Cable best placed to deliver future TV services, CTAM attendees told

The cable value chain is being challenged as never before, Michelle Nowak, global head of strategy and solutions for cable, at billing systems provider Convergys, told attendees at the CTAM Europe EuroSummit this morning.

Taking part in a joint keynote session with Phyllis Harris, general manger, communications and media, Microsoft, with which Convergys has formed a partnership, Nowak said that IPTV providers were commoditising the market, while consumer electronics manufacturers and over-the-top service providers presented new challenges.

Nevertheless, said Nowak, cable could also take advantage of new growth opportunities. “Consumers want an in-home experience on any device wherever they go,” she said. “Cable providers need to look at their consumers as persons and create personalisation in everything they do. It really comes down to customer intimacy. The better you serve your customer, the more they like you.”

The increased range of choices that were available to consumers was hitting cable in the US, said Nowak. But cable operators’ ARPU was increasing, thanks to a switch of emphasis from being video providers to being broadband providers. Operators had not yet fully embraced a number of opportunities to monetise their network, for example by offering access to their network to third-party brands who could provide services targeting demographic groups for whom that brand had resonance, said Nowak. “Become a virtual network operator – become a CVNO,” she said.

“It’s very obvious that cable companies and media companies generally face a lot of threats and have to change,” said Harris. However, while OTT services seemed like a threat, users of such services would want to use very high-speed networks to deliver a quality experience, she said. That provided an opportunity for cable to provide the pipe over which such services were delivered. “OTT is a threat if you don’t want to change – it’s an opportunity if you want to get in the game,” said Harris.

During yesterday’s panel session on Building a Powerful 21st Century Brand, attendees were presented with a slightly different take on OTT, with the key theme being that cable operators will increasingly have to develop stronger interaction with their customers to deal with the entry of new brands such as Netflix or Lovefilm into the service provider space.

Speaking on a panel, David Hulbert, director, Ravensbeck and a former Disney executive, said that cable’s poor record in consumer marketing and the relatively simple business model of over-the-top entrants gave the latter an advantage. Cable operators had not been good at putting themselves in consumers’ shoes, he said. The key was to understand the market and identify the two or three things that were most important to the groups of consumers targeted.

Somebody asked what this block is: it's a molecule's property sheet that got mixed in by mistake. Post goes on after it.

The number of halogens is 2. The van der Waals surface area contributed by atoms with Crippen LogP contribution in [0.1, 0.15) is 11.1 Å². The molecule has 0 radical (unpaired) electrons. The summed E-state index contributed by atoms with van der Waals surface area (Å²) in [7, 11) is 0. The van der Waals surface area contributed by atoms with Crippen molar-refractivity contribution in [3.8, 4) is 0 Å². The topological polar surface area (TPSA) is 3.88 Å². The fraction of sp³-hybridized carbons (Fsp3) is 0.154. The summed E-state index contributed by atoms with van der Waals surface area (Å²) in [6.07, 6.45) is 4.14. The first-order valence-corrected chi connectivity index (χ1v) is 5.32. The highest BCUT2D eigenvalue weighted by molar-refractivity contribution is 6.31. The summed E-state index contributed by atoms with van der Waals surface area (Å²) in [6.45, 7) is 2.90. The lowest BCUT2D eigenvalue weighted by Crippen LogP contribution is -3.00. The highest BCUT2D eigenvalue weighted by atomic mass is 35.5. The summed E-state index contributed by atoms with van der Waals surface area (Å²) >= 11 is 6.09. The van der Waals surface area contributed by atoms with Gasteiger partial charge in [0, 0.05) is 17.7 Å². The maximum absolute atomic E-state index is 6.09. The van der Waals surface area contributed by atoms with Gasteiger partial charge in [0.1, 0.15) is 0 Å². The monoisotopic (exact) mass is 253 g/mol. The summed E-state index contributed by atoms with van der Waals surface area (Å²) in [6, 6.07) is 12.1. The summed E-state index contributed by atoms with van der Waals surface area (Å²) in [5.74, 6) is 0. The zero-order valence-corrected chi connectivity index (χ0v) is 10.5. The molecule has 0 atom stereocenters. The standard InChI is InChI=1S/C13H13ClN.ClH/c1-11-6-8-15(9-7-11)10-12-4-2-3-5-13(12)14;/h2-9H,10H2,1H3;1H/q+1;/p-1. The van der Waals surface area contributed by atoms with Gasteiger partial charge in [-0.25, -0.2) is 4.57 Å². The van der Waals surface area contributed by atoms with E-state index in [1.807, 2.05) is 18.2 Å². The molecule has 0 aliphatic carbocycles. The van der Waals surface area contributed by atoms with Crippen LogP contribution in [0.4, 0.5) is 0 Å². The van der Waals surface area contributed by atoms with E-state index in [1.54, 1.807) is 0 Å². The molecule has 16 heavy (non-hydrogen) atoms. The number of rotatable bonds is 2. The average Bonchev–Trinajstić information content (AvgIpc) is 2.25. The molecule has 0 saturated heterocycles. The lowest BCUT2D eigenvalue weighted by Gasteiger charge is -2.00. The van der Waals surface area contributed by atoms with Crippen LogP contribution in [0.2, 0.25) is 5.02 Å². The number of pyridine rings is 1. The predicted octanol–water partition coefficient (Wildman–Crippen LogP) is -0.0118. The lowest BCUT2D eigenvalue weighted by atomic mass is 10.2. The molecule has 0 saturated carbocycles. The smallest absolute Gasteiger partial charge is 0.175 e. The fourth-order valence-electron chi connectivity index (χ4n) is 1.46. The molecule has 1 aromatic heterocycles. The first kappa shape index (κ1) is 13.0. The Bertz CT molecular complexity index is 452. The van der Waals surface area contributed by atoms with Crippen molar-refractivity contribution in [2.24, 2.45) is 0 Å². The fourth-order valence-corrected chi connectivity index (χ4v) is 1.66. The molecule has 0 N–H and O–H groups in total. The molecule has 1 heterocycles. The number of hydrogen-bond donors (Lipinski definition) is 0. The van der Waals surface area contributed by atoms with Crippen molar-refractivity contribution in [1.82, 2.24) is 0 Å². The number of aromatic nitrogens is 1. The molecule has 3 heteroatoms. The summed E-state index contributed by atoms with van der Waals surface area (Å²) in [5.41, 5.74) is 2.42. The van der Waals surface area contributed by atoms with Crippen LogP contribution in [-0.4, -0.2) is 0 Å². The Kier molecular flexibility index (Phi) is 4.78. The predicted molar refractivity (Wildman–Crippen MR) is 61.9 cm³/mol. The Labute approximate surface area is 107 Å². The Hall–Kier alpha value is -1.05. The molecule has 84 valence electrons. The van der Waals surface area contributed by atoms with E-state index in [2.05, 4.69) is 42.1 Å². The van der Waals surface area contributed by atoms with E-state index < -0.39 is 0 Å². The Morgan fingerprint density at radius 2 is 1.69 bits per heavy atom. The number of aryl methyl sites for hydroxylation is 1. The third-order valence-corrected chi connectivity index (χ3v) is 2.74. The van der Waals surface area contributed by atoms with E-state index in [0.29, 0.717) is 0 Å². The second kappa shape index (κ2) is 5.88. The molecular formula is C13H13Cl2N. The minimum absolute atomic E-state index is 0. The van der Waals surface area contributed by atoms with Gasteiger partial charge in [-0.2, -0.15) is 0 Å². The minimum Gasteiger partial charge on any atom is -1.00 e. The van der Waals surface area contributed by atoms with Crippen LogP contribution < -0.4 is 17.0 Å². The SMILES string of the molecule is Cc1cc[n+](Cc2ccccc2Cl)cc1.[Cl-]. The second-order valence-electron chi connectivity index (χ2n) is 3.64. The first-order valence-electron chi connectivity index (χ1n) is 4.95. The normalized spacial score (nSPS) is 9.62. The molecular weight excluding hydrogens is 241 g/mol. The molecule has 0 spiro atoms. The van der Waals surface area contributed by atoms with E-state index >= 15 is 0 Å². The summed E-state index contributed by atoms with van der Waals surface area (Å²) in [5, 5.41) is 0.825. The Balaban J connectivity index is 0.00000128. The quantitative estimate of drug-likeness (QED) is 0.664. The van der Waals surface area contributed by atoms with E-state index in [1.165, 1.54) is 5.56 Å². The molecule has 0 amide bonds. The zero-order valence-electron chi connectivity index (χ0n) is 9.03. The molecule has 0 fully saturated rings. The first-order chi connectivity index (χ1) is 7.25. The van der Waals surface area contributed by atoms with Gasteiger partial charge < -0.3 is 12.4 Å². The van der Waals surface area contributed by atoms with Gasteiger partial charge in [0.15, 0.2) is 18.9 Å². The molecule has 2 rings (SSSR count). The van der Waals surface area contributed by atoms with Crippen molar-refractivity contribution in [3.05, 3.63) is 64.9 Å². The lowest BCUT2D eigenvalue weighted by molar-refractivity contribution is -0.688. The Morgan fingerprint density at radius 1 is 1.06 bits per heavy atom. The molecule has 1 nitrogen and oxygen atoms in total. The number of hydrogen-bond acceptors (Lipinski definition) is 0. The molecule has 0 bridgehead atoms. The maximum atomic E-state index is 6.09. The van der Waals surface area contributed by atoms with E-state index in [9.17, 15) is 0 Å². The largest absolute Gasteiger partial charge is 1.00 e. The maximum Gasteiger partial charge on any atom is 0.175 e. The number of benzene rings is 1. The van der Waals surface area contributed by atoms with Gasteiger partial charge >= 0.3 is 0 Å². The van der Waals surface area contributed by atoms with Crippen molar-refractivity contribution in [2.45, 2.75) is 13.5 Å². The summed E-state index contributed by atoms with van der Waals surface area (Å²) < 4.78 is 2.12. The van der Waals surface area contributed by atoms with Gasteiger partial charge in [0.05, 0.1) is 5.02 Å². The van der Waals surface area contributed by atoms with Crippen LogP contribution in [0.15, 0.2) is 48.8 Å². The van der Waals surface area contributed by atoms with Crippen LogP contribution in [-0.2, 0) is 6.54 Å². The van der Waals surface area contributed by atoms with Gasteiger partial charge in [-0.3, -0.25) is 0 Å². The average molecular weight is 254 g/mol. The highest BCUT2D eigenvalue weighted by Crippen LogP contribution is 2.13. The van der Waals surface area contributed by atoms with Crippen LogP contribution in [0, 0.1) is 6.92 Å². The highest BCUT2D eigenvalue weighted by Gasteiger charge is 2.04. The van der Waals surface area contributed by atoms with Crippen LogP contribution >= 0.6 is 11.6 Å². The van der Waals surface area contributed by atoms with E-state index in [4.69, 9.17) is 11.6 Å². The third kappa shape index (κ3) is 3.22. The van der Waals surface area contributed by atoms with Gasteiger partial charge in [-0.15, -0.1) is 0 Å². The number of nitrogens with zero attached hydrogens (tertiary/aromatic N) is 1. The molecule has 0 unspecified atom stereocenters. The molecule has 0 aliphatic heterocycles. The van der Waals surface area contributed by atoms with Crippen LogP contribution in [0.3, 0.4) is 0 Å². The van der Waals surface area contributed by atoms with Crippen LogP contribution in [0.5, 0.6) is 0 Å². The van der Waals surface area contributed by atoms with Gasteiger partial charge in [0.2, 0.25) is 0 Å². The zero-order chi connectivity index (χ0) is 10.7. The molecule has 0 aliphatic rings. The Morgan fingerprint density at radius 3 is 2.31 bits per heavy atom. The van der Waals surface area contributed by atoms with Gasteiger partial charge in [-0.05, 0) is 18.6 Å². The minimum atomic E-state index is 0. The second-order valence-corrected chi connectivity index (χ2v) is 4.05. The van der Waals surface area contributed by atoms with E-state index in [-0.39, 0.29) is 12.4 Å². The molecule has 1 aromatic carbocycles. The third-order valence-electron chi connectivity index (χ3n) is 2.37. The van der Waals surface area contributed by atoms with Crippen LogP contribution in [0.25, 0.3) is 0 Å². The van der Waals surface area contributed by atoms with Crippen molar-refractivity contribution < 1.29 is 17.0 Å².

Sigrid van den Houte vice-president, brand, media and communication, Telenet, admitted that cable had been focused on technology in the past. Van Houte said that cable operators nevertheless had the advantage of existing multiple touch points with the consumers, which gave it an advantage over new online entrants. One thing that would enable cable to differentiate, she said, was access to local content. She also pointed to Telenet’s launch of TV everywhere service Yelo and said that development of the product would be based on feedback the company had received from consumers.

Van Houte also said that one of the key issues facing service providers today was that customers could transmit negative views of what their service providers were delivering very rapidly via social networks. She said her company had taken a strategic decision to make sure it had put something in place for existing customers as well as making offerings to attract new ones.

Ed Palluth, senior vice-president, global distribution, AMC/Sundance Channel Global, said that the pay TV industry had faced threats before, with the launch of video stores. “If you can respond quickly to the consumer you gain credibility,” he said. “That’s something we have to do with social media.”
He said that his company’s entry into social media had shown that interaction and a quick response to issues and concerns raised were vital.

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